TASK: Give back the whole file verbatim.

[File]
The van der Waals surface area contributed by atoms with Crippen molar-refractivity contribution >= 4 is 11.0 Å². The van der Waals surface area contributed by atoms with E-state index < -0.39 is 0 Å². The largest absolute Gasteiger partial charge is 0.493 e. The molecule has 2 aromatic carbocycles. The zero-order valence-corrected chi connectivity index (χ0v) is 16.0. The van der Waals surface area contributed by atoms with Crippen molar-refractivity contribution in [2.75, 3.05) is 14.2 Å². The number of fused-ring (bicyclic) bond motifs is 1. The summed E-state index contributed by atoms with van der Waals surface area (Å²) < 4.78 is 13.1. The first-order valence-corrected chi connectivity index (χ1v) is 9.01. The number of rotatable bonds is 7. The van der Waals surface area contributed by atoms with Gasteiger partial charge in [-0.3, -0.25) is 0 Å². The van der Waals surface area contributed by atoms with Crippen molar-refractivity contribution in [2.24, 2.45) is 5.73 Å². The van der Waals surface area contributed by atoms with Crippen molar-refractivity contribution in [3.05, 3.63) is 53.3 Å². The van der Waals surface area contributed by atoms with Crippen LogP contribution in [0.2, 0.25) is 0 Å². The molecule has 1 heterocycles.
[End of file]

The van der Waals surface area contributed by atoms with Crippen molar-refractivity contribution >= 4 is 11.0 Å². The van der Waals surface area contributed by atoms with E-state index < -0.39 is 0 Å². The largest absolute Gasteiger partial charge is 0.493 e. The molecule has 2 aromatic carbocycles. The zero-order valence-corrected chi connectivity index (χ0v) is 16.0. The van der Waals surface area contributed by atoms with Crippen molar-refractivity contribution in [2.75, 3.05) is 14.2 Å². The number of fused-ring (bicyclic) bond motifs is 1. The summed E-state index contributed by atoms with van der Waals surface area (Å²) < 4.78 is 13.1. The first-order valence-corrected chi connectivity index (χ1v) is 9.01. The number of rotatable bonds is 7. The van der Waals surface area contributed by atoms with Gasteiger partial charge in [-0.3, -0.25) is 0 Å². The van der Waals surface area contributed by atoms with Crippen molar-refractivity contribution in [2.24, 2.45) is 5.73 Å². The van der Waals surface area contributed by atoms with Crippen molar-refractivity contribution in [3.05, 3.63) is 53.3 Å². The van der Waals surface area contributed by atoms with Crippen LogP contribution in [0.2, 0.25) is 0 Å². The molecule has 1 heterocycles.